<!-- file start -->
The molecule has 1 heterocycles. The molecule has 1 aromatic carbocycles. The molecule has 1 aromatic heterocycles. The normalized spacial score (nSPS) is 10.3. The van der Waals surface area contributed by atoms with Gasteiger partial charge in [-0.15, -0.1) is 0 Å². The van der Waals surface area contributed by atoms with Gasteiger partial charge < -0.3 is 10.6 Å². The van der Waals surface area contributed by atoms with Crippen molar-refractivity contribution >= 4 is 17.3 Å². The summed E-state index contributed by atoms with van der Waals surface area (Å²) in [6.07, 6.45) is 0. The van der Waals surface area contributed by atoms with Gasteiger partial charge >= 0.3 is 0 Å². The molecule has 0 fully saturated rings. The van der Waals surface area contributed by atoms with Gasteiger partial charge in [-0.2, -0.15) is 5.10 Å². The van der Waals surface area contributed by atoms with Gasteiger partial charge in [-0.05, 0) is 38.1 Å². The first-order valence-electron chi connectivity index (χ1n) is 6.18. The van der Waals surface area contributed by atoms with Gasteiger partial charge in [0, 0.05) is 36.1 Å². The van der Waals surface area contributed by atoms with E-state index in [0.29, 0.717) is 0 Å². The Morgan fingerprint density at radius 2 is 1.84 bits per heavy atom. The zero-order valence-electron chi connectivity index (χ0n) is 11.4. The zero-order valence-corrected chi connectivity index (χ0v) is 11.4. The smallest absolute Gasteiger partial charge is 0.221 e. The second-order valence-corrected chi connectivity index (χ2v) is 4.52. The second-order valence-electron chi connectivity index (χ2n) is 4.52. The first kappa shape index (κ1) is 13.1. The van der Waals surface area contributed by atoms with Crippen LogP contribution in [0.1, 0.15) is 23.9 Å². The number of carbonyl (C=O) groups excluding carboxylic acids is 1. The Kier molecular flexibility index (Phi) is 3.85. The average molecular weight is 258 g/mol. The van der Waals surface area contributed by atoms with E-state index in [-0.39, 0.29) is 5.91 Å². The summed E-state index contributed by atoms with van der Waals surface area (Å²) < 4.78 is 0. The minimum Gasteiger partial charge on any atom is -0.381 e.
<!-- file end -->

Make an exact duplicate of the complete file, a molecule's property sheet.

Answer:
The molecule has 1 heterocycles. The molecule has 1 aromatic carbocycles. The molecule has 1 aromatic heterocycles. The normalized spacial score (nSPS) is 10.3. The van der Waals surface area contributed by atoms with Gasteiger partial charge in [-0.15, -0.1) is 0 Å². The van der Waals surface area contributed by atoms with Gasteiger partial charge < -0.3 is 10.6 Å². The van der Waals surface area contributed by atoms with Crippen molar-refractivity contribution >= 4 is 17.3 Å². The summed E-state index contributed by atoms with van der Waals surface area (Å²) in [6.07, 6.45) is 0. The van der Waals surface area contributed by atoms with Gasteiger partial charge >= 0.3 is 0 Å². The molecule has 0 fully saturated rings. The van der Waals surface area contributed by atoms with Gasteiger partial charge in [-0.2, -0.15) is 5.10 Å². The van der Waals surface area contributed by atoms with Gasteiger partial charge in [-0.05, 0) is 38.1 Å². The first-order valence-electron chi connectivity index (χ1n) is 6.18. The van der Waals surface area contributed by atoms with Gasteiger partial charge in [0, 0.05) is 36.1 Å². The van der Waals surface area contributed by atoms with E-state index in [0.29, 0.717) is 0 Å². The Morgan fingerprint density at radius 2 is 1.84 bits per heavy atom. The zero-order valence-electron chi connectivity index (χ0n) is 11.4. The zero-order valence-corrected chi connectivity index (χ0v) is 11.4. The smallest absolute Gasteiger partial charge is 0.221 e. The second-order valence-corrected chi connectivity index (χ2v) is 4.52. The second-order valence-electron chi connectivity index (χ2n) is 4.52. The first kappa shape index (κ1) is 13.1. The van der Waals surface area contributed by atoms with Crippen LogP contribution in [0.1, 0.15) is 23.9 Å². The number of carbonyl (C=O) groups excluding carboxylic acids is 1. The Kier molecular flexibility index (Phi) is 3.85. The average molecular weight is 258 g/mol. The van der Waals surface area contributed by atoms with E-state index in [-0.39, 0.29) is 5.91 Å². The summed E-state index contributed by atoms with van der Waals surface area (Å²) < 4.78 is 0. The minimum Gasteiger partial charge on any atom is -0.381 e.